Comparative Sociology and Social Change

Research in this cluster examines the causes and consequences of cross-national, cross-cultural variations in social processes.  Comparative scholars at Harvard analyze a wide array of topics, including political institutions, civil society, cultural repertoires, labor markets, welfare systems, inequality, knowledge, violence, global and regional integration, and economic development.

News related to Comparative Sociology and Social Change

Ya-Wen Lei stands in front of a wood and glass doorway

The Contentious Public Sphere: Law, Media, and Authoritarian Rule in China

January 5, 2017

Conventional wisdom imagines political life in authoritarian contexts to be bleak and suffocating, and popular understandings of China are no exception. Nonetheless, since the mid-2000s, a nationwide contentious public sphere has developed in China—providing an unprecedented forum for Chinese citizens to influence the public agenda and demand government accountability.

Michele Lamont

Culture and Inequality through Various Prisms

September 1, 2016

This August, Michèle Lamont began a term as the 108th President of the American Sociological Association. This honor came with a number of responsibilities, including organizing the 2017 ASA Annual Meeting. She chose as a theme “Culture, Inequalities, and Social Inclusion across the Globe.” Participants can look forward to plenary sessions on topics such as “Dignity, Morality, and the Bridging of Group Boundaries,” “The Politics of Distribution and Recognition,” “The Pursuit of Inclusion through Law, Policies, and Narratives,” and much more.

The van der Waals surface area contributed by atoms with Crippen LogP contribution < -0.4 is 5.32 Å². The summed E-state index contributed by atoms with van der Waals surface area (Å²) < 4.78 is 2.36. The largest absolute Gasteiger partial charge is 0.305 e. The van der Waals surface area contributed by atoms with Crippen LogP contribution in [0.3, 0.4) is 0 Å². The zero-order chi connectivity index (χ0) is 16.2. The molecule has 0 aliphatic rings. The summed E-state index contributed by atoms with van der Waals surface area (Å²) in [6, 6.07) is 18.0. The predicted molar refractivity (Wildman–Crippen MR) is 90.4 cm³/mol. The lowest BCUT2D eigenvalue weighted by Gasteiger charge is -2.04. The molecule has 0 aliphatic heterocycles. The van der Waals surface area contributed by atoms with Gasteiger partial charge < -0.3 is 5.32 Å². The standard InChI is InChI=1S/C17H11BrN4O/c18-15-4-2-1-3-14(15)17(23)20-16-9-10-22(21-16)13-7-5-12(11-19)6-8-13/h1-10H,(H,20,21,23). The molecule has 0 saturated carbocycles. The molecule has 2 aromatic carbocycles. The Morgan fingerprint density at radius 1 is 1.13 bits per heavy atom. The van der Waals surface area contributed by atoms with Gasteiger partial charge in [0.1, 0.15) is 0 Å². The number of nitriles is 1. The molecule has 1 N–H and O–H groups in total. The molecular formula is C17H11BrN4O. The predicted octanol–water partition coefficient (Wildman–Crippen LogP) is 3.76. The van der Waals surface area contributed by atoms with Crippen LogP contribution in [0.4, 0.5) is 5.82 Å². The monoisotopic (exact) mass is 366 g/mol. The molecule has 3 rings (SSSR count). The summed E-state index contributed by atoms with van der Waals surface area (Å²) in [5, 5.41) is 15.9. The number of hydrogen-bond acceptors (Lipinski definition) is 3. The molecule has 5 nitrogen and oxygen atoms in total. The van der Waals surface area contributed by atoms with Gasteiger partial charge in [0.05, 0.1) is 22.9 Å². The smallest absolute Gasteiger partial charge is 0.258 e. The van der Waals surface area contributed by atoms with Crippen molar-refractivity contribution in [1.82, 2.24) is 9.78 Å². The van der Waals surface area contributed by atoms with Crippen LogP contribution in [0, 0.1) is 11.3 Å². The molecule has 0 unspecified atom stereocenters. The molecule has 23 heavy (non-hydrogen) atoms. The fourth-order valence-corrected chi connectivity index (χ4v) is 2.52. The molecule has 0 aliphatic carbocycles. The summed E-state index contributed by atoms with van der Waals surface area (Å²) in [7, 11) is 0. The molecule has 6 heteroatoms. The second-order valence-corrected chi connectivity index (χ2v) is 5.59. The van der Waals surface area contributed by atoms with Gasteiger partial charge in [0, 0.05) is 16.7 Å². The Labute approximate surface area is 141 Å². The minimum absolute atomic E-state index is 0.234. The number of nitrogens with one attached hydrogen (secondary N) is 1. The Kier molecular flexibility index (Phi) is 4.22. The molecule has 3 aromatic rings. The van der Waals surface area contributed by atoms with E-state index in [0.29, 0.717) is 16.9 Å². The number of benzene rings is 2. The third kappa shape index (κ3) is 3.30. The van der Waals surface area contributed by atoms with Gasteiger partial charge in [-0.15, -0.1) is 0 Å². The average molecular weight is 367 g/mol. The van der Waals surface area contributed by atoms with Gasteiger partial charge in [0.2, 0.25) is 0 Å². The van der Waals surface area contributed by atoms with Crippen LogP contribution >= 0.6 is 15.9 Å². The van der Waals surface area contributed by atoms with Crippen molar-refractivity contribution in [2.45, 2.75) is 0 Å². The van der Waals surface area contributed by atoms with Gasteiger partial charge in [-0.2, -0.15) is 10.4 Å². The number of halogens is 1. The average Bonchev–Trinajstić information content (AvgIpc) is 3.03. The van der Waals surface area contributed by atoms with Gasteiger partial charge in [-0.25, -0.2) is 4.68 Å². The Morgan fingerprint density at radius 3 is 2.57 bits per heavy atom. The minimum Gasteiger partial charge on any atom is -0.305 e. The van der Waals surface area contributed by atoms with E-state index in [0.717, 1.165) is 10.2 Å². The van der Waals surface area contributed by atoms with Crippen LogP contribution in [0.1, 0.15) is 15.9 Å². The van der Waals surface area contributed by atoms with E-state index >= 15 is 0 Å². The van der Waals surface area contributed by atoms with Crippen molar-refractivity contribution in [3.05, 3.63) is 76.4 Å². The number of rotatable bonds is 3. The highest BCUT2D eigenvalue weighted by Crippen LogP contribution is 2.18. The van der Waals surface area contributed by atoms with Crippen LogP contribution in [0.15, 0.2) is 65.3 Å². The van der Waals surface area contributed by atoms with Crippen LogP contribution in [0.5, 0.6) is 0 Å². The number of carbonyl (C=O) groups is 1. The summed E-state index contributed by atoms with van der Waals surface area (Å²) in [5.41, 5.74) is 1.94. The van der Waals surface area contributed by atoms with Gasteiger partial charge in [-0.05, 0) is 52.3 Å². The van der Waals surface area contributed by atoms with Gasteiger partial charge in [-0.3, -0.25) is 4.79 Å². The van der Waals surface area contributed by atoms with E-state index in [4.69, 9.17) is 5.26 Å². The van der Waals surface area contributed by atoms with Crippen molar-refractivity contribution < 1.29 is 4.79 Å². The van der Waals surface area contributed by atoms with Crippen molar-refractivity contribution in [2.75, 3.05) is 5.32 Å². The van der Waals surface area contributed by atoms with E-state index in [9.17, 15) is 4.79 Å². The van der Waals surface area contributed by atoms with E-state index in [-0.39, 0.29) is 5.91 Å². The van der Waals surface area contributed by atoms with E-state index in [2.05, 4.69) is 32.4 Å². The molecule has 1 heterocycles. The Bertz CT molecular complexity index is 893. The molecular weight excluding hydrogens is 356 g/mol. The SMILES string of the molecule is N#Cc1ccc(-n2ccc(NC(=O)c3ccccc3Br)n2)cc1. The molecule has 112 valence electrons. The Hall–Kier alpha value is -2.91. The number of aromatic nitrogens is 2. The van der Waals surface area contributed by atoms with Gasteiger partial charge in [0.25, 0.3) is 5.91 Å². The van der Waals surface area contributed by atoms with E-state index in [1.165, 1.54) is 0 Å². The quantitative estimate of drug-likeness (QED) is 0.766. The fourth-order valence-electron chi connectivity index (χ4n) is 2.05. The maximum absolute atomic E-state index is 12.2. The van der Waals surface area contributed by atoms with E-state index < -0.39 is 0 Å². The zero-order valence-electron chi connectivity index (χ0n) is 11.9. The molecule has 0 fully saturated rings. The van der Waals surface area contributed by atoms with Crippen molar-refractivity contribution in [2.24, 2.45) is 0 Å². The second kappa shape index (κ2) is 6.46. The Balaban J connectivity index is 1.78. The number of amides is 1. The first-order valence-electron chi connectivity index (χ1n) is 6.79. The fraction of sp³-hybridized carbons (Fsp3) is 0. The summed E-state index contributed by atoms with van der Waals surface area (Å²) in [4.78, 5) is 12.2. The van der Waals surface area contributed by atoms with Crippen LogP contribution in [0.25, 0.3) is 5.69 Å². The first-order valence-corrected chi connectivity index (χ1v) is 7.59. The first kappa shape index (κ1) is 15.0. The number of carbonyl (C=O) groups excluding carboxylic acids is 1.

Mary Brinton stands in front of a building on Harvard's Cambridge campus.

Gender Equity and Low Fertility in Postindustrial Societies

May 17, 2016

Progress towards gender equality was substantial on many fronts in the decades leading up to the 1990s. Since then, movement towards gender equality has slowed. The gender wage gap has narrowed at a slower pace in the past 20 years, and the same can be said for occupational sex segregation. Postindustrial societies show variation in these patterns and in the consequences that ensue. 

Headshot of Bart Bonikowski, Assistant Professor of Sociology.

Populist Politics and Nationalist Beliefs in Contemporary Democracies

March 8, 2016

In recent months, populist politics appealing to deep-seated nationalist sentiments have risen to prominence in American public discourse. This trend has been primarily reflected in Donald Trump’s presidential campaign, but its echoes can also be found in the rhetoric of other Republican presidential candidates. Political scientists, journalists, and politicians have been caught off guard by this seemingly sudden shift in U.S. political discourse and its resonance with a large plurality of voters in the Republican primary.

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